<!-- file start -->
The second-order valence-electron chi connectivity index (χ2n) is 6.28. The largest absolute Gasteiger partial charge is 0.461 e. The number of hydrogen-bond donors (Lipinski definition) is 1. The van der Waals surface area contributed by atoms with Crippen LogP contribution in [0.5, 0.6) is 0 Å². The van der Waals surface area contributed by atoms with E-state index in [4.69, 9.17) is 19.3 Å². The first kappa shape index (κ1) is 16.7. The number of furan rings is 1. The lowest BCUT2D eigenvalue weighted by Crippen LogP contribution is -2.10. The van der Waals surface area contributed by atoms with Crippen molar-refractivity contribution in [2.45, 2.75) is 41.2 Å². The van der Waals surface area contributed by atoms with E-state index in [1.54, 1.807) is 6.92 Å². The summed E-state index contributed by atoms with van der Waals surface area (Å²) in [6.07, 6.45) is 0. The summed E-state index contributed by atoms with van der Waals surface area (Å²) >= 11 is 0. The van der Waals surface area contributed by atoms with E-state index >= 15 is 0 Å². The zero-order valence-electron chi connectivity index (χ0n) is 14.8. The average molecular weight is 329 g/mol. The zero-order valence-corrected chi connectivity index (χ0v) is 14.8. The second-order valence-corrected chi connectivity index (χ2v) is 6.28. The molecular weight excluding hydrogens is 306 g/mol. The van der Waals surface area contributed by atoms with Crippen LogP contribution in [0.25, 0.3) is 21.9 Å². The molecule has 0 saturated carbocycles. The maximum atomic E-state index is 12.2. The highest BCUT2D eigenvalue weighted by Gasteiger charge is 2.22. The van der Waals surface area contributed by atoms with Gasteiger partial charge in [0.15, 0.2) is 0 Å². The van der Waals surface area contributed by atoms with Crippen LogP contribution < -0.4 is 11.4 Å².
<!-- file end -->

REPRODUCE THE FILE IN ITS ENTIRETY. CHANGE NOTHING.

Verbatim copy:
The second-order valence-electron chi connectivity index (χ2n) is 6.28. The largest absolute Gasteiger partial charge is 0.461 e. The number of hydrogen-bond donors (Lipinski definition) is 1. The van der Waals surface area contributed by atoms with Crippen LogP contribution in [0.5, 0.6) is 0 Å². The van der Waals surface area contributed by atoms with E-state index in [4.69, 9.17) is 19.3 Å². The first kappa shape index (κ1) is 16.7. The number of furan rings is 1. The lowest BCUT2D eigenvalue weighted by Crippen LogP contribution is -2.10. The van der Waals surface area contributed by atoms with Crippen molar-refractivity contribution in [2.45, 2.75) is 41.2 Å². The van der Waals surface area contributed by atoms with E-state index in [1.54, 1.807) is 6.92 Å². The summed E-state index contributed by atoms with van der Waals surface area (Å²) in [6.07, 6.45) is 0. The summed E-state index contributed by atoms with van der Waals surface area (Å²) >= 11 is 0. The van der Waals surface area contributed by atoms with E-state index >= 15 is 0 Å². The zero-order valence-electron chi connectivity index (χ0n) is 14.8. The average molecular weight is 329 g/mol. The zero-order valence-corrected chi connectivity index (χ0v) is 14.8. The second-order valence-corrected chi connectivity index (χ2v) is 6.28. The molecular weight excluding hydrogens is 306 g/mol. The van der Waals surface area contributed by atoms with Crippen LogP contribution in [0.25, 0.3) is 21.9 Å². The molecule has 0 saturated carbocycles. The maximum atomic E-state index is 12.2. The highest BCUT2D eigenvalue weighted by Gasteiger charge is 2.22. The van der Waals surface area contributed by atoms with Gasteiger partial charge in [0.15, 0.2) is 0 Å². The van der Waals surface area contributed by atoms with Crippen LogP contribution < -0.4 is 11.4 Å².